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In the Heart of the Sea
A lot or a little?
The parents' guide to what's in this movie.
What parents need to know
Parents need to know that In the Heart of the Sea is based on Nathaniel Philbrick's best-selling nonfiction book about the 19th-century maritime disaster that inspired Herman Melville's Moby-Dick. There's quite a bit of violence in the film: The whale damages the characters' ship so completely that lives are lost (men drown and are burned, crushed, and more), and others spend three months stranded. During that time, the survivors commit cannibalism (discussed but not shown) and suicide/self sacrifice so that the others might eat. Characters also use guns and drink, and a couple are alcoholics (one recovering, one who uses alcohol to numb painful memories).
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What's the story?
IN THE HEART OF THE SEA is based on the true story that inspired Herman Melville's epic novel Moby-Dick. In the framing story, Melville (Ben Whishaw) visits an old, drunk Thomas Nickerson (Brendan Gleeson), hoping to entice him -- with lots of cash -- to share his true, unabridged account of what happened to the doomed Essex whaling ship. Nickerson, who was a 14-year-old cabin boy in 1820, reluctantly agrees to share his story. The crew was led by two opposing figures -- first-time Captain George Pollard (Benjamin Walker), who hailed from an established Nantucket whaling family, and ambitious first mate Owen Chase (Chris Hemsworth), who was born a "landsman" farmer's son but hoped to captain his own boat. During their voyage, Pollard and Chase, who don't get along, make a greedy and ultimately disastrous decision -- to go far, far out in search of a whaling spot that others had failed to cash in on, only to be attacked and sunk by a monstrous sperm whale. The crew, including the young Nickerson (Tom Holland) is stranded at sea for months with little hope of rescue.
Is it any good?
Although Ron Howard's filmmaking is difficult to find fault with, it's in the storytelling that this adaptation fails to connect emotionally with audiences. In the Heart of the Sea clearly had a big budget; it's polished and includes some nail-bitingly intense sequences at sea. But aside from Pollard and Chase's stereotypical tension as the old-money blue blood vs. the ambitious striver overstepping his bounds, the characters mostly fall a bit flat. Hemsworth is, as as expected, swashbuckling as Chase, and Walker sure looks and sounds like a Nantucket man to the manor born, but as foils who slowly but surely become friendly (if not outright friends) in their quest for survival, their story doesn't pack quite the emotional punch you'd expect.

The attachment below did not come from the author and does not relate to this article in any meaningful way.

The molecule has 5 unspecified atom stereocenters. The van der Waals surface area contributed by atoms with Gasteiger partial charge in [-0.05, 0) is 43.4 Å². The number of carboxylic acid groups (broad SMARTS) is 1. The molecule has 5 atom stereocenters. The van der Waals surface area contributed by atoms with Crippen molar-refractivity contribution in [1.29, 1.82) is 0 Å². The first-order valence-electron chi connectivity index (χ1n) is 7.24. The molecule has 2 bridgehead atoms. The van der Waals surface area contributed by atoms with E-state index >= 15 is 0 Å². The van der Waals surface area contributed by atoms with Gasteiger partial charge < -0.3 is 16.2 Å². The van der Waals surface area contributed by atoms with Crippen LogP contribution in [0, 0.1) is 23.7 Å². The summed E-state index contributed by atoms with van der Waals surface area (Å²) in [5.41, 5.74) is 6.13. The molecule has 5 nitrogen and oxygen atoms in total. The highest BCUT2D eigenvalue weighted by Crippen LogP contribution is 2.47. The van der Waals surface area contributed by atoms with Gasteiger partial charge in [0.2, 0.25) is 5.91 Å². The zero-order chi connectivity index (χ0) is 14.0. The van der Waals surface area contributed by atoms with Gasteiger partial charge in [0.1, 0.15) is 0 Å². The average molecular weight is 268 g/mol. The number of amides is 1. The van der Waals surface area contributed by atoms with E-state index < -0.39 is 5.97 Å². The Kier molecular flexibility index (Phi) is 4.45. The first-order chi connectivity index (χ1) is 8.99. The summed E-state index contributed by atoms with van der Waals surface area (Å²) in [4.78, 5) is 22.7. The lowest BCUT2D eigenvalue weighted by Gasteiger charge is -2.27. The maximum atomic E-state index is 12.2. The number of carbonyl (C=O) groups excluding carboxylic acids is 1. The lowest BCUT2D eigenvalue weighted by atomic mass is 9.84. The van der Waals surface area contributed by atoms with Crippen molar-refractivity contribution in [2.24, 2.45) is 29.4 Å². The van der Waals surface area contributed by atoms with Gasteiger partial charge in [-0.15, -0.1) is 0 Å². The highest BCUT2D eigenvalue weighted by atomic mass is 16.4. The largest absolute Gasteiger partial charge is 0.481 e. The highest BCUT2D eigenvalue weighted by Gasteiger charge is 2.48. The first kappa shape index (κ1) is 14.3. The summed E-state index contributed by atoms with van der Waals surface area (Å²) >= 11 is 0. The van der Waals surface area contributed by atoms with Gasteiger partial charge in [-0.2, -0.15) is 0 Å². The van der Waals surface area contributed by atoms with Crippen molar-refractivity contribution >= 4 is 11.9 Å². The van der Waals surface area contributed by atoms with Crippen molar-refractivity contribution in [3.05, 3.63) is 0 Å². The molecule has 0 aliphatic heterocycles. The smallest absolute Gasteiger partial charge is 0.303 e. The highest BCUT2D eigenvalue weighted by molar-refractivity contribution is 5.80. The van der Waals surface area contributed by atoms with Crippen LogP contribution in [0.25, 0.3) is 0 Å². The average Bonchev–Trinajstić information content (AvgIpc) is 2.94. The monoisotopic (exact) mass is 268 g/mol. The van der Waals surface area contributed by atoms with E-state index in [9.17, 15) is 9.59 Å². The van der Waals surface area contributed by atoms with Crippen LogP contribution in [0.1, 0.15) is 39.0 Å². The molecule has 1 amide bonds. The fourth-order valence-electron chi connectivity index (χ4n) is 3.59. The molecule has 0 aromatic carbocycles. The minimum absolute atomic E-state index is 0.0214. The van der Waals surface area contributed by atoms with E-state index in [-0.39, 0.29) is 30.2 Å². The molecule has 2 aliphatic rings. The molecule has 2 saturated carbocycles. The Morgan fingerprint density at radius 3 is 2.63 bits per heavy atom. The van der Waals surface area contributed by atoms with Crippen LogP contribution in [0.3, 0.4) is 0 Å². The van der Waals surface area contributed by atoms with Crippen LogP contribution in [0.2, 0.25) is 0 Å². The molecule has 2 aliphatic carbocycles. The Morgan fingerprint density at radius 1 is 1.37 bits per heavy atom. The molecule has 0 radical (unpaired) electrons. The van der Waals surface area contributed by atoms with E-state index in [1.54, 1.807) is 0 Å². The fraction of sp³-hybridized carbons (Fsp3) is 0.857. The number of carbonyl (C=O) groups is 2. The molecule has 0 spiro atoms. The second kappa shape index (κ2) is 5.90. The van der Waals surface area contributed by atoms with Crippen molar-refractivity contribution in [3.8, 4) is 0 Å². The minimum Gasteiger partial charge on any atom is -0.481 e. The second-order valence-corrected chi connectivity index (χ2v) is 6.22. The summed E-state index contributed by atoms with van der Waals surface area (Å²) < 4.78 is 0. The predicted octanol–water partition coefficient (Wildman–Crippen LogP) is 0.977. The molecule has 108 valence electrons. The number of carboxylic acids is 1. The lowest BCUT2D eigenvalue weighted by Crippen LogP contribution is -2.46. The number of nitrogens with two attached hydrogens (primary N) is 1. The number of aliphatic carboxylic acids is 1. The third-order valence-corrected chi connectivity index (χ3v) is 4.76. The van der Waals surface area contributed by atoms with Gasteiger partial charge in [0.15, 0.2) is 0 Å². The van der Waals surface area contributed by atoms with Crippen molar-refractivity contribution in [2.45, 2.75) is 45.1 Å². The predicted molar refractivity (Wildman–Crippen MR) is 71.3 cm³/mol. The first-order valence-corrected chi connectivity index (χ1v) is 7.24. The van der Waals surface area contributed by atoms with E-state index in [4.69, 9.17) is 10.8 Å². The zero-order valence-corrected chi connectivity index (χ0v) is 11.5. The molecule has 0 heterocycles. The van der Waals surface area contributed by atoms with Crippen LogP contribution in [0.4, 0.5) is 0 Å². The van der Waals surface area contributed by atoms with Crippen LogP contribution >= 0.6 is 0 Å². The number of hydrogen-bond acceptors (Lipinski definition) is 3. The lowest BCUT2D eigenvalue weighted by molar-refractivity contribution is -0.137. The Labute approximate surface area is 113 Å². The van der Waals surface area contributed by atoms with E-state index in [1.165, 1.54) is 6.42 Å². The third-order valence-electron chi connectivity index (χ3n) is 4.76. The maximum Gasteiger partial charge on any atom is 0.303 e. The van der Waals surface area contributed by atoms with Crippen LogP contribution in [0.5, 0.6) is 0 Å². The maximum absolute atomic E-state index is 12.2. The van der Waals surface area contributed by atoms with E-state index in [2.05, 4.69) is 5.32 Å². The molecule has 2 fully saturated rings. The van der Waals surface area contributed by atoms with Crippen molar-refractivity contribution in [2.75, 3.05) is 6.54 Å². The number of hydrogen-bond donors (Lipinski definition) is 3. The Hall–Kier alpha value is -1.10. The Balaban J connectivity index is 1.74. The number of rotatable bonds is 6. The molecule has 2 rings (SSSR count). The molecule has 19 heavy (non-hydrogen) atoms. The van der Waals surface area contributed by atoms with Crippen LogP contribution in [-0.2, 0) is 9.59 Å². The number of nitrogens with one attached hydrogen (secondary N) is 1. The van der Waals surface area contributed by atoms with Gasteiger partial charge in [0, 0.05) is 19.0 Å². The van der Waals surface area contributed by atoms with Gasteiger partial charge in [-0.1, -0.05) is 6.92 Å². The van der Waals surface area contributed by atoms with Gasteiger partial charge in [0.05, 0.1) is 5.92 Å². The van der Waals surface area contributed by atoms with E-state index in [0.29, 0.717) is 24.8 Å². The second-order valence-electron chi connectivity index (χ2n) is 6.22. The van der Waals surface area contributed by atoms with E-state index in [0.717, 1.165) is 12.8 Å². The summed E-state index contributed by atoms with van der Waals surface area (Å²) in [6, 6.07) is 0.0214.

Audiences less interested in the drama than they are the action certainly won't be disappointed. The whaling ship's voyage ends in disaster, but, cinematically, the moments with the mammoth sperm whale are fantastically terrifying. The impressive special effects might even make some motion-sick moviegoers close their eyes for a spell. But dramatically, there's no lingering heft to any of the storylines or themes, whether its the eventually abandoned enmity between Chase and Pollard, the sailors' sense of betrayal that their prize should become their predator, or even Nickerson's lifelong guilt at what he -- and the other survivors -- had to do to live another day. Perhaps this is a problem with adaptation, but while there's merit to the movie, it's less than what we've come to expect from Howard.
Talk to your kids about ...
Families can talk about the appeal of disaster and survival stories. How does In the Heart of the Sea compare to other tales of sea-voyage catastrophes? Does the movie judge the characters for the "abominations" they committed? Do you?
How do the peril and violence in this movie compare to what you've seen in action and/or horror movies? How does the context affect the impact of the scary and tense scenes?
Does the movie make you interested in either Moby-Dick or the story of the Essex? What would you like to know more about, and why? If you've read the classic novel, what was or wasn't in the book that was in the film, and vice versa?
Chase and Pollard represent two different kinds of men -- the low-born striver who's determined for a better life and the fortunate son with a sense of entitlement and superiority. Why is this contrast such a common theme in books and movies? How do the characters' differences play out in the story? How do they resolve their tension?
- In theaters: December 11, 2015
- On DVD or streaming: March 8, 2016
- Cast: Chris Hemsworth, Cillian Murphy, Brendan Gleeson
- Director: Ron Howard
- Studio: Warner Bros.
- Genre: Action/Adventure
- Topics: History
- Run time: 121 minutes
- MPAA rating: PG-13
- MPAA explanation: intense sequences of action and peril, brief startling violence, and thematic material
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Common Sense Media's unbiased ratings are created by expert reviewers and aren't influenced by the product's creators or by any of our funders, affiliates, or partners.